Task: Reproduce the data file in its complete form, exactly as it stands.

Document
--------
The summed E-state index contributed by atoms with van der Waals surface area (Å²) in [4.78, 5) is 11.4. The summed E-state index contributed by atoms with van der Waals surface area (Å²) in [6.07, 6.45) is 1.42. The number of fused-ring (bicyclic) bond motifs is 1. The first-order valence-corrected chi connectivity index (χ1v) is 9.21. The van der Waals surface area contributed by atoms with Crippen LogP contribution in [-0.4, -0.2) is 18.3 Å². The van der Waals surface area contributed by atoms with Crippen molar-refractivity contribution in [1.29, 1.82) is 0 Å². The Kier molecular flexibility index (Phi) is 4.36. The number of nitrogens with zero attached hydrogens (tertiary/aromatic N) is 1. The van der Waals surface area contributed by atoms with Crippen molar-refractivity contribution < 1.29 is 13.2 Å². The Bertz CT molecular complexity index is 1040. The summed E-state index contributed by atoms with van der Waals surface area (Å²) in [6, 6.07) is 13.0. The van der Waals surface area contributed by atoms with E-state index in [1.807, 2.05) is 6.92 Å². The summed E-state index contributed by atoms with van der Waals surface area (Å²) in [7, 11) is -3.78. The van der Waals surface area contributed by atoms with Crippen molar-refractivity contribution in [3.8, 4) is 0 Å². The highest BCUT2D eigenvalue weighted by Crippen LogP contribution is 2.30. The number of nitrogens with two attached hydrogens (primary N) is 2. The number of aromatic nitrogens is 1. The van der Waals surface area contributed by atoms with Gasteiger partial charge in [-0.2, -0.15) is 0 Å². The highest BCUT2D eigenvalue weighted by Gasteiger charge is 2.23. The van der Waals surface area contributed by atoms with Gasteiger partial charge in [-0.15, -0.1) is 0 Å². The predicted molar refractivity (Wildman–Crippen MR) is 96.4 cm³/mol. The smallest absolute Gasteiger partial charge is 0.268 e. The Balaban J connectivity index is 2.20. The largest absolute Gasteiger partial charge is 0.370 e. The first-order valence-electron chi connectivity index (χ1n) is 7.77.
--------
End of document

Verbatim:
The summed E-state index contributed by atoms with van der Waals surface area (Å²) in [4.78, 5) is 11.4. The summed E-state index contributed by atoms with van der Waals surface area (Å²) in [6.07, 6.45) is 1.42. The number of fused-ring (bicyclic) bond motifs is 1. The first-order valence-corrected chi connectivity index (χ1v) is 9.21. The van der Waals surface area contributed by atoms with Crippen LogP contribution in [-0.4, -0.2) is 18.3 Å². The van der Waals surface area contributed by atoms with Crippen molar-refractivity contribution in [1.29, 1.82) is 0 Å². The Kier molecular flexibility index (Phi) is 4.36. The number of nitrogens with zero attached hydrogens (tertiary/aromatic N) is 1. The van der Waals surface area contributed by atoms with Crippen molar-refractivity contribution < 1.29 is 13.2 Å². The Bertz CT molecular complexity index is 1040. The summed E-state index contributed by atoms with van der Waals surface area (Å²) in [6, 6.07) is 13.0. The van der Waals surface area contributed by atoms with E-state index in [1.807, 2.05) is 6.92 Å². The summed E-state index contributed by atoms with van der Waals surface area (Å²) in [7, 11) is -3.78. The van der Waals surface area contributed by atoms with Crippen molar-refractivity contribution in [3.8, 4) is 0 Å². The highest BCUT2D eigenvalue weighted by Crippen LogP contribution is 2.30. The number of nitrogens with two attached hydrogens (primary N) is 2. The number of aromatic nitrogens is 1. The van der Waals surface area contributed by atoms with Gasteiger partial charge in [-0.2, -0.15) is 0 Å². The highest BCUT2D eigenvalue weighted by Gasteiger charge is 2.23. The van der Waals surface area contributed by atoms with Gasteiger partial charge in [-0.15, -0.1) is 0 Å². The predicted molar refractivity (Wildman–Crippen MR) is 96.4 cm³/mol. The smallest absolute Gasteiger partial charge is 0.268 e. The Balaban J connectivity index is 2.20. The largest absolute Gasteiger partial charge is 0.370 e. The first-order valence-electron chi connectivity index (χ1n) is 7.77.